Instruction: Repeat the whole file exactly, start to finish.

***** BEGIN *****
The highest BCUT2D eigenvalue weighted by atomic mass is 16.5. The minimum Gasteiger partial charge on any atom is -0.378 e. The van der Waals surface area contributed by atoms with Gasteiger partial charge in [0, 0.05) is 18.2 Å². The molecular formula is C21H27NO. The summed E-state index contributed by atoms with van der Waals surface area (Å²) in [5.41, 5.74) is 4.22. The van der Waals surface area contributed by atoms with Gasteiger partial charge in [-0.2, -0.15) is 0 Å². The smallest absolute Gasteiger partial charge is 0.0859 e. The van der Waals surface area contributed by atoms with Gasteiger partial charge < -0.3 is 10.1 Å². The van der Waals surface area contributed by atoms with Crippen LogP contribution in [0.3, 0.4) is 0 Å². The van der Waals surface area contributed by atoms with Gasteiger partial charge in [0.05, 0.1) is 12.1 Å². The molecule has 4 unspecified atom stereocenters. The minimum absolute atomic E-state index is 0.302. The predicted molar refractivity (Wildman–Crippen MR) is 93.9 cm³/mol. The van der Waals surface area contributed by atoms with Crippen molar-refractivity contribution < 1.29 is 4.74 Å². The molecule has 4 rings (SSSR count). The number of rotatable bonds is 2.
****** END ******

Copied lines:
The highest BCUT2D eigenvalue weighted by atomic mass is 16.5. The minimum Gasteiger partial charge on any atom is -0.378 e. The van der Waals surface area contributed by atoms with Gasteiger partial charge in [0, 0.05) is 18.2 Å². The molecular formula is C21H27NO. The summed E-state index contributed by atoms with van der Waals surface area (Å²) in [5.41, 5.74) is 4.22. The van der Waals surface area contributed by atoms with Gasteiger partial charge in [-0.2, -0.15) is 0 Å². The smallest absolute Gasteiger partial charge is 0.0859 e. The van der Waals surface area contributed by atoms with Gasteiger partial charge < -0.3 is 10.1 Å². The van der Waals surface area contributed by atoms with Crippen LogP contribution in [0.3, 0.4) is 0 Å². The van der Waals surface area contributed by atoms with Gasteiger partial charge in [0.05, 0.1) is 12.1 Å². The molecule has 4 unspecified atom stereocenters. The minimum absolute atomic E-state index is 0.302. The predicted molar refractivity (Wildman–Crippen MR) is 93.9 cm³/mol. The van der Waals surface area contributed by atoms with Crippen molar-refractivity contribution < 1.29 is 4.74 Å². The molecule has 4 rings (SSSR count). The number of rotatable bonds is 2.